Dzawada’enuxw First Nation to push for removal of fish farms
‘What the Dzawada̱ʼenux̱w require is legal rights now,’ says lawyer representing First Nation
A coastal First Nation in B.C. is vowing to challenge the B.C. government’s new approach to fish farm tenures, which would give First Nations a say over where these operations can set up on the West Coast.
The province announced Wednesday that starting in 2022, fish farms will need First Nations approval to renew their tenures.
That’s not soon enough as far as the Dzawada̱ʼenux̱w First Nation is concerned.
Many First Nations in the Broughton Archipelago region, where the Dzawada̱ʼenux̱w are located, have long opposed fish farms, saying their presence has a negative impact on wild salmon and other marine species in the area.
There are 17 fish farm operating in the Broughton Archipelago, nine of those are in the Dzawada̱ʼenux̱w title claim area.
While the announcement was framed by the government as a move to protect wild salmon and advance reconciliation with First Nations, the Dzawada̱ʼenux̱w First Nation said they are disappointed.
Jack Woodward represents the Dzawada̱ʼenux̱w First Nation in their Aboriginal title claim. It was filed earlier this month, in part, to bolster the community’s efforts to get fish farms out of the area they assert title to.
The nation says it has been opposing the farms for 30 years.
Woodward said the nation will turn to the courts to “remove these fish farms immediately, as soon as humanly possible.”
“What the Dzawada̱ʼenux̱w require is legal rights now, not political promises four years from now,” said Woodward in a video distributed by the nation following the province’s announcement.
Province hopes to advance reconciliation
The announcement about changes at the provincial level comes on the day that 20 tenures for fish farms in B.C. expire. The province said those tenures will now become month-to-month agreements.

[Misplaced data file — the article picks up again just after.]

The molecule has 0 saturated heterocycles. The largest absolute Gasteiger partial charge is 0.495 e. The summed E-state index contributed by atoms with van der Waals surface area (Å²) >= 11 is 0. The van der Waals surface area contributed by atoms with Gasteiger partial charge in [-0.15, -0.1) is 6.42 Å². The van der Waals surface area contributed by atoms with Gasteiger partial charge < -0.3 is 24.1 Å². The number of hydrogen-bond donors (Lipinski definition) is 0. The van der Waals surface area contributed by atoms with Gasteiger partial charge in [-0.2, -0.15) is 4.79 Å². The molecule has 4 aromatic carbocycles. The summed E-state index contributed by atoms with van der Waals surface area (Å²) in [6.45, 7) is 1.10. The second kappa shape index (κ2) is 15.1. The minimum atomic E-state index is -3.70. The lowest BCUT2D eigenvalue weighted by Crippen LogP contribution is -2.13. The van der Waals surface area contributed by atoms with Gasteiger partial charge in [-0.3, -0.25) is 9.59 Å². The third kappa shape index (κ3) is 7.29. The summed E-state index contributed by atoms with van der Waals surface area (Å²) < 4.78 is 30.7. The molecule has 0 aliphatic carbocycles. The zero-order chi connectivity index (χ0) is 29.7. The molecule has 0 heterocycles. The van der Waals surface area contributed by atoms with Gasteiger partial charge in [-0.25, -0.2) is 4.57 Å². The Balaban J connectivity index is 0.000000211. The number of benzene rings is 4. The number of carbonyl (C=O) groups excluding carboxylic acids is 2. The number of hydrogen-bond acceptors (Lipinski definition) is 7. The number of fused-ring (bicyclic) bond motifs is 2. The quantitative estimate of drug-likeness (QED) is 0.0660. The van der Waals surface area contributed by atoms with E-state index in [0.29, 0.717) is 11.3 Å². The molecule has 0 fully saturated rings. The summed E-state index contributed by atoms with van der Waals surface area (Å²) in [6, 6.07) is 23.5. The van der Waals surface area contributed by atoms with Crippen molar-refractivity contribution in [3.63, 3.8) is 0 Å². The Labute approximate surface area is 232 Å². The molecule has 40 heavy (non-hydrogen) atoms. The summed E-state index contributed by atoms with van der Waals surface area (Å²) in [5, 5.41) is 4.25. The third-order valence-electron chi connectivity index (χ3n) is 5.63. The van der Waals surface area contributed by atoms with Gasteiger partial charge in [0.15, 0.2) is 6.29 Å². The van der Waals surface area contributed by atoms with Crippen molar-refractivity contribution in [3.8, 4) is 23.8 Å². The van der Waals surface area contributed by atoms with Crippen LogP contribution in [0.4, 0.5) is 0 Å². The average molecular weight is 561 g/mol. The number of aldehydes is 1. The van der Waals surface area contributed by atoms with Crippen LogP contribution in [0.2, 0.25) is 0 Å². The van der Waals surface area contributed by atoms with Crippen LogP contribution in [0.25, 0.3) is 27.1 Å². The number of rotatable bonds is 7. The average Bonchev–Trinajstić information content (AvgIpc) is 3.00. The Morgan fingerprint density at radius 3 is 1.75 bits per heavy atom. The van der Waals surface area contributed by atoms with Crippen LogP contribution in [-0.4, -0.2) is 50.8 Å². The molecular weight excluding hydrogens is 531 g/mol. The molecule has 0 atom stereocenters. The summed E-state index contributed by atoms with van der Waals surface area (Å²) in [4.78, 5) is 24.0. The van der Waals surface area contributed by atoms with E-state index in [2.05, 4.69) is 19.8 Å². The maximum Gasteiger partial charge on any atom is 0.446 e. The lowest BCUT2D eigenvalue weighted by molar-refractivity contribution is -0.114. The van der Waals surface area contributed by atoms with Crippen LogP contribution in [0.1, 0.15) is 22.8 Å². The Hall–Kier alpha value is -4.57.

New criteria for tenures will take effect in 2022, according to the province. That criteria will Include a requirement that companies applying for tenure renewals make agreements with the First Nation, or Nations, whose territory they want to operate within.
The province said it will also require fish farm operators to also show the Department of Fisheries and Oceans their operations will not have a negative impact on wild salmon.
On Wednesday, Agriculture Minister Lana Popham said the announcement “will enable us to advance toward reconciliation with First Nations, protect wild salmon and strengthen our coastal communities.”
Popham said discussions are ongoing with First Nations in the region. However, the Dzawada̱ʼenux̱w First Nation says it walked away from those talks last month and decided the courts are its best way to get a positive result.
The province says three First Nations from the region remain in government-to-government talks: the Mamalilikulla First Nation, ‘Namgis First Nation and Kwikwasut’inuxw Haxwa’mis First Nations.
Bob Chamberlin is the elected Chief Councillor of Kwikwasut’inuxw Haxwa’mis, and vice president of the Union of B.C. Indian Chiefs.
He said the outcomes from talks with the province may be different than the province-wide announcement made on Wednesday.
“We are very very close to finalizing the process that we’ve been negotiating in good faith with the government for the past number of months and then we can begin the examination of each tenure,” he said, adding that he thinks timeline of the province-wide changes is too long.
“I believe the four year timeline is four years too late,” he said.